But it wasn’t Rose, it was Martha, and he pulled away as soon as he was sure the sensors would be temporarily fooled. He took off down the hall fast enough that even his superior Time Lord hearing missed Martha saying, “That was nothing?”
The Doctor stumbled into the MRI room where Florence, the plasmavore, was adjusting the scanner. Deciding to play dumb, he exclaimed, “Have you seen them? There are these things. These great big space rhino things. I mean, rhinos from space. And we're on the moon! Great big space rhinos with guns on the moon. And I only came in for my bunions, look. I mean, all fixed now. Perfectly good treatment. The nurses were lovely. I said to my wife, I said I'd recommend this place to anyone, but then we end up on the moon. And did I mention the rhinos?”
“Hold him!” she barked to the Slab, who grabbed the Doctor’s arms.
“Er, that, that big machine thing. Is it supposed to be making that noise?” The Doctor asked, still playing dumb.
“You wouldn’t understand,” she spat at him.
“But isn't that a magnetic resonance imaging thing? Like a ginormous sort of a magnet? I did magnetics GCSE. Well, I failed, but all the same,” he rambled.
“The magnetic setting now increased to fifty thousand Tesla,” she smiled.
“Ohh, that’s a bit strong, isn’t it?” the Doctor commented.
“It'll send out a magnetic pulse that'll fry the brain stems of every living thing within two hundred and fifty thousand miles. Except for me, safe in this room,” she said.
“But er, hold on, hold on, I did Geography GSCE. I passed that one. Doesn’t that distance include the Earth?” the Doctor asked.
“Only the side facing the moon. The other half will survive. Call it my little gift,” Florence shrugged.
“I'm sorry, you'll have to excuse me, I'm a little out of my depth. I've spent the past fifteen years working as a postman. Hence the bunions. Why would you do that?” the Doctor continued his little charade.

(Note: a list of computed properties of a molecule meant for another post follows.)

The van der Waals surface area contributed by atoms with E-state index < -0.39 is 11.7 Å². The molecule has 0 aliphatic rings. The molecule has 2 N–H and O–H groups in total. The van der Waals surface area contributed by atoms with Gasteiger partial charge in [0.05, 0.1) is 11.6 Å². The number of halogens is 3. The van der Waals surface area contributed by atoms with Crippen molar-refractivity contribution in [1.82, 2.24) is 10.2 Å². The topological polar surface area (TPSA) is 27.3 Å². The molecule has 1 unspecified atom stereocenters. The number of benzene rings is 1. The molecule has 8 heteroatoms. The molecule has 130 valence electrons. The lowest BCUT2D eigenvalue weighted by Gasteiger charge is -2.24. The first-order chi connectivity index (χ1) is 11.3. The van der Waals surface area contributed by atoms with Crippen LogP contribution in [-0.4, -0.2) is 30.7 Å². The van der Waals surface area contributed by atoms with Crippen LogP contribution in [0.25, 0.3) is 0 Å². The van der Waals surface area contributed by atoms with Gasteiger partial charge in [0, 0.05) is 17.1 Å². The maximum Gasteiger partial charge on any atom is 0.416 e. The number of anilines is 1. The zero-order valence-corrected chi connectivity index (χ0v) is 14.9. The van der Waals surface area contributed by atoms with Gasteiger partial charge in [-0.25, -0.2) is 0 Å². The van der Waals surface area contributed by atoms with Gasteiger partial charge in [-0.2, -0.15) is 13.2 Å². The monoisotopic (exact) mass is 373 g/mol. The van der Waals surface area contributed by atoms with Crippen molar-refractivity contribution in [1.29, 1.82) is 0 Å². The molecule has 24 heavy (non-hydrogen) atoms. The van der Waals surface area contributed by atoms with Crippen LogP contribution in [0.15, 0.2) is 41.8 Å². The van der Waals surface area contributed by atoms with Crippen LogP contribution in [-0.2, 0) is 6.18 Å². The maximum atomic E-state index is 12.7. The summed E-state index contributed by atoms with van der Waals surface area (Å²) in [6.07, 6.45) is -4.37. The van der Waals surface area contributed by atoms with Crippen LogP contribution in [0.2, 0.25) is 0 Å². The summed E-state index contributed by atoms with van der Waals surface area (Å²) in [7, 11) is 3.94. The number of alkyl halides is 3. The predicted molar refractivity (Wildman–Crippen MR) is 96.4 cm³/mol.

“With everyone dead, the Judoon ships will be mine, to make my escape,” Florence explained.
“No, that’s weird. You’re talking like you’re some sort of an alien,” the Doctor asked, eyes wide in mock shock.
“Quite so,” she smiled.
“No!” he gasped.
“You’re joshing me,” the Doctor gasped.
“I am not,” she replied.
“I’m talking to an alien? In a hospital? What has this place got an ET department?” the Doctor joked.
She shrugged and spread her arms wide. “It's the perfect hiding place. Blood banks downstairs for a midnight feast, and all this equipment ready to arm myself with should the police come looking.”
“So, those rhinos, they’re looking for you?” he asked.
“Yes. But I’m hidden,” she replied.
“Right, maybe that’s why they’re increasing their scans,” the Doctor shrugged.
She paused. “They’re doing what?”
“Big chief rhino boy, he said, no sign of a non-human, we must increase our scans up to…setting two?”
“Then I must assimilate again,” she said.
“What does that mean?” the Doctor asked.
“I must appear to be human,” she explained.
“Well, you’re welcome to come home and meet the wife,” the Doctor smiled. “She’d be honored. We can have cake!” His mind briefly flashed to Rose, but he reminded himself that Rose was not his wife. She never could be. She was human and would wither and
die, so he couldn’t get any closer to her than he already was.